What do you when your exams are cancelled?
Last year I ran a young people executive training program in Poland at the British School in Krakow read about here. The young people would normally have exams in May but these have been cancelled; they will receive grades in July based on coursework submitted; graduation was planned for last day of exams on 22 May and was meant to mark the culmination of an arduous 2-year journey; we’ve decided to hold a virtual ceremony and will put together something memorable. This is the video I sent.
This is what a student wrote about the workshop.
Last week (29/11/2019), the IB students were given the chance to participate in former Buddhist monk Amaranatho’s workshop. The theme of the workshop was ‘mindfulness’, and we worked with each other to discuss the means of being mindful. This was done by means of: activities, such as trying to control our pace of walking; communicating with others and trying to figure out the complexity of being ‘mindful’; and also by reacting to certain videos and trying to encrypt the meanings behind them. Before the workshop started, he asked us how we were feeling at the moment. He continued asking us throughout the day and there was a drastic change from the beginning of the day, to the end of the workshop.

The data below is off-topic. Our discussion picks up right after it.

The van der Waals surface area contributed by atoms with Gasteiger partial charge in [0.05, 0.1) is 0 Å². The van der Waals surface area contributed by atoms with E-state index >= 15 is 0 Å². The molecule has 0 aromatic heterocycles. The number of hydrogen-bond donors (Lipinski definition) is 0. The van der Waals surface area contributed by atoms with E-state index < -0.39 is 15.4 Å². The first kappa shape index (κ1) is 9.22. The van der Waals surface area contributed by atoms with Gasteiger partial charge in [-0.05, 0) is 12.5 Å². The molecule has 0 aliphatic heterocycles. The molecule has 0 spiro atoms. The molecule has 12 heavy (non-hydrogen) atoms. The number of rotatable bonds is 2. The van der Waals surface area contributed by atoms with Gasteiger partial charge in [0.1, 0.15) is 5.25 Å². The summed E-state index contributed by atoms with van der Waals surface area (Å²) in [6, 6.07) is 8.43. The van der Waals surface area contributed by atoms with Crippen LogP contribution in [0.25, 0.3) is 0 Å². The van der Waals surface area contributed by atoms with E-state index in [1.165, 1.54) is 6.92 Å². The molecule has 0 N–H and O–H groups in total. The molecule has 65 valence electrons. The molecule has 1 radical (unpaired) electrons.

All students that participated felt generally better and pleased as time went on. I personally went from feeling very tired, to feeling more energized and positive. I attribute this change to Amaranatho’s workshop of getting us to learn more about ‘mindfulness’. All students were able to relate to me, as they also felt glad that they took part in this event.
Being an IB student could be tough, and the looming pressure of getting good grades, and receiving a ton of assignments not helping to get the weight off our shoulders, and I believe that this workshop has helped us a lot in understanding that at the end of the day, we should not worry about the future, but live in the present. He reminded us with one valuable quote:
“Yesterday is history, tomorrow is a mystery, and the present is a gift. That’s why we call it the present.”